17th October, 2016
n the early morning of July 31, 2014, the residents of Jalalabad, in western Uttar Pradesh (UP), awoke to news that the village’s Shiva temple had become a crime scene. Chunks of meat and torn pages from the Bhagavad Gita, a Hindu holy text, had been found in the temple’s courtyard.
Locals and Hindus from neighboring villages, curious, anxious or angry about what they had heard, rushed to the spot. The only route to the temple, surrounded by lush sugarcane fields, was through a Muslim neighborhood. “Anything could have happened,” said Pradeep Kumar, the temple’s caretaker. Even a minor altercation could have turned violent. Yet nothing came of it; the villagers eventually returned home.
On the same day, parents of a 22-year-old woman in Kharkhauda, a town in the neighbouring Meerut district, filed a first information report (FIR) accusing a Muslim cleric of kidnapping and attempting to convert her to Islam. Hindu right-wing groups quickly took up the cause, and Meerut was soon teetering on the verge of a riot, which never happened.
Though separated by nearly 100 kilometres, the two seemingly isolated incidents fell within a pattern of low-intensity communal flare-ups across UP. Nine other districts reported “sampradayak ghatna,” or “communal incidents,” that same day.
Neither the nature of the incidents, nor the frequency with which they occurred, is uncommon in UP. There have been over 12,000 such incidents in UP between January 2010 and April 2016 according to a months-long HT investigation of police records from all 75 of the state’s districts.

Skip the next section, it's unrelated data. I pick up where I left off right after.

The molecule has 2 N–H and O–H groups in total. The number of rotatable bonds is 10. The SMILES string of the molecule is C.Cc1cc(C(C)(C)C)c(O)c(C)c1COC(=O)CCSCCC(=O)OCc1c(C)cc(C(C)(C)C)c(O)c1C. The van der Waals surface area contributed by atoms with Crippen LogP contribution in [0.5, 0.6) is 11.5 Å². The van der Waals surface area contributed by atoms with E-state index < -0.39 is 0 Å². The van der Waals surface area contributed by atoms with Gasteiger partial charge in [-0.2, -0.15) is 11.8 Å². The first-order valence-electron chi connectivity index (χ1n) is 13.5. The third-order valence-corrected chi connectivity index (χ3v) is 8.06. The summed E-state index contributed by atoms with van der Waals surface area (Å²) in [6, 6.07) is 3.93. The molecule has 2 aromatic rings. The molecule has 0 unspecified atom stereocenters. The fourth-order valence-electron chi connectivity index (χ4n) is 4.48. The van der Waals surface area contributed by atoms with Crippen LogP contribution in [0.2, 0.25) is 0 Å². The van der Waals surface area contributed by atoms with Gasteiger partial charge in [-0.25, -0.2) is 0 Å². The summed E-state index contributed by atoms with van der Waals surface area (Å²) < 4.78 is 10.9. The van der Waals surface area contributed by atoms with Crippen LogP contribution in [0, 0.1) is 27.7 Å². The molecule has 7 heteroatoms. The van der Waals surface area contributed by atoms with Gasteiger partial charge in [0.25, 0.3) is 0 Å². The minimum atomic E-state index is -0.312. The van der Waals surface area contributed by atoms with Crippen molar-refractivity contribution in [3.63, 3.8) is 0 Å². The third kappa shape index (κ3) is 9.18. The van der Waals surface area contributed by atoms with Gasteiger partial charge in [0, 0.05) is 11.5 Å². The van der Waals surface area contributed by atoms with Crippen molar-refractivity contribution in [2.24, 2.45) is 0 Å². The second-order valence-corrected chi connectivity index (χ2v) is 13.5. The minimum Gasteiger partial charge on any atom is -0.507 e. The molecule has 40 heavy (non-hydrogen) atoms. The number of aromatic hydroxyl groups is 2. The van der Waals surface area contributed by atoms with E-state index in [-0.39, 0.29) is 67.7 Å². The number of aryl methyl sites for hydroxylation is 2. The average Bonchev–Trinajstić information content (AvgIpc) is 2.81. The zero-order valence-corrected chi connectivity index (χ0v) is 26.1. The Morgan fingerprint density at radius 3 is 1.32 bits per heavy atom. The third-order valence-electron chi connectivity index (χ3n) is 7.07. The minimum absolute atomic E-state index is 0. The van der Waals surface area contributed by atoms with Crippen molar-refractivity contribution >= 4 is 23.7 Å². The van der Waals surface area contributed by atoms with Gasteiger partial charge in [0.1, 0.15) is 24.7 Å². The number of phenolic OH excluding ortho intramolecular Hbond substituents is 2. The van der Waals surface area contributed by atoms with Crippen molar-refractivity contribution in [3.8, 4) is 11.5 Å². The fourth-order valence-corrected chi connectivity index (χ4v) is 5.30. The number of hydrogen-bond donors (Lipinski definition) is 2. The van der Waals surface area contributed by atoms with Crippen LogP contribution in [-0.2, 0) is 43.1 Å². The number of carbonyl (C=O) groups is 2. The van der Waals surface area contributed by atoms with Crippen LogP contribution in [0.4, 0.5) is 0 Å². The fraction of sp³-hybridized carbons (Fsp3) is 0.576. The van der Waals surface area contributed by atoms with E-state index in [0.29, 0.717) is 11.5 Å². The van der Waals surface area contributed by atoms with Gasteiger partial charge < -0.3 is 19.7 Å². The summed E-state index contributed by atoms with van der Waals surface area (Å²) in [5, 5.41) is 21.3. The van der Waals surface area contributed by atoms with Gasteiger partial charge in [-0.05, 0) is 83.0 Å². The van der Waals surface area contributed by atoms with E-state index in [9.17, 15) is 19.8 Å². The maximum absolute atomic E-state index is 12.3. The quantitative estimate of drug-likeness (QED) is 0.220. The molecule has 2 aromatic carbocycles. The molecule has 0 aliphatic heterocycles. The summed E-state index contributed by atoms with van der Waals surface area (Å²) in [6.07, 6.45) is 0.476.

Communalism in the state, especially in the west, has risen dramatically in that time. The number of incidents tripled from 2011 to 2012, the year the Samajwadi Party (SP) won the state election. And they have been climbing ever since.
Many of the incidents were sparked by mundane arguments that suddenly turned violent. Others were set off by deliberate acts of desecration — of holy books, idols, mosques or temples. Cows were a singular flashpoint. Hardening religious lines served up another category: “love jihad,” a charged term that accused Muslim men of “luring” and “dishonoring” innocent Hindu girls. It included everything from consensual elopement to allegations of stalking and rape.
These incidents, although volatile, almost never led to a riot. But the friction keeps UP simmering, polarising voters, communities and entire villages in the run-up to next year’s state election.
“Small riots sustain communal consciousness over a long period by attracting minimum public scrutiny,” said Badri Narayan, a professor at JNU and an expert on UP politics. “Big riots need long-term preparation and lose their effect after a few days.”
Narayan is among those experts who believe Hindu nationalism, closely associated with the ruling Bharatiya Janata Party (BJP), spurs communal violence in India. According to this view, Hindu chauvinism and suspicion of Muslims helps consolidate Hindu votes that could otherwise be split along caste or regional lines.
Others, such as Brown University professor Ashutosh Varshney, say both the Hindu and Muslim right “feed off each other.” Other political parties, such as the Congress and the SP, benefit too: blame the right-wing party and court the vulnerable Muslim vote.
When HT contacted them, members of both Congress and SP blamed the BJP for playing “communal politics,” while a BJP representative said the state government’s “vote bank politics” were responsible.
Whatever the cause, Narayan said, low-key communal incidents, repeated day after day, could “sometimes spiral out of control, like we saw in Muzaffarnagar.”